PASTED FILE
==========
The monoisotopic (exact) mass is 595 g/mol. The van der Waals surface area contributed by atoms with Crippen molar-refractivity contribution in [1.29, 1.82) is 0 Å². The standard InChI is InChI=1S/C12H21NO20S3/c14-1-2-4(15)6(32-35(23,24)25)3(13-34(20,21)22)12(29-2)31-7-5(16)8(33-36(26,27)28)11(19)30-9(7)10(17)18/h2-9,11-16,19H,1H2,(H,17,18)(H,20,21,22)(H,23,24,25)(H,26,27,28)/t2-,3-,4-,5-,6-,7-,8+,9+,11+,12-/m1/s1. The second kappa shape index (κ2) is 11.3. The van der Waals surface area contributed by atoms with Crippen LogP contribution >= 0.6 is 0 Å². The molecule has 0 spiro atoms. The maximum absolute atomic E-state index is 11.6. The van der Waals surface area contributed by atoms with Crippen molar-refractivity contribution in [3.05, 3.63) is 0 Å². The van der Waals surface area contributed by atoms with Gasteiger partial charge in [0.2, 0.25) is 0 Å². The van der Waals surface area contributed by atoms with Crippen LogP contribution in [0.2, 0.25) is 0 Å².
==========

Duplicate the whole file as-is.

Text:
The monoisotopic (exact) mass is 595 g/mol. The van der Waals surface area contributed by atoms with Crippen molar-refractivity contribution in [1.29, 1.82) is 0 Å². The standard InChI is InChI=1S/C12H21NO20S3/c14-1-2-4(15)6(32-35(23,24)25)3(13-34(20,21)22)12(29-2)31-7-5(16)8(33-36(26,27)28)11(19)30-9(7)10(17)18/h2-9,11-16,19H,1H2,(H,17,18)(H,20,21,22)(H,23,24,25)(H,26,27,28)/t2-,3-,4-,5-,6-,7-,8+,9+,11+,12-/m1/s1. The second kappa shape index (κ2) is 11.3. The van der Waals surface area contributed by atoms with Crippen LogP contribution >= 0.6 is 0 Å². The molecule has 0 spiro atoms. The maximum absolute atomic E-state index is 11.6. The van der Waals surface area contributed by atoms with Crippen molar-refractivity contribution in [3.05, 3.63) is 0 Å². The van der Waals surface area contributed by atoms with Gasteiger partial charge in [0.2, 0.25) is 0 Å². The van der Waals surface area contributed by atoms with Crippen LogP contribution in [0.2, 0.25) is 0 Å².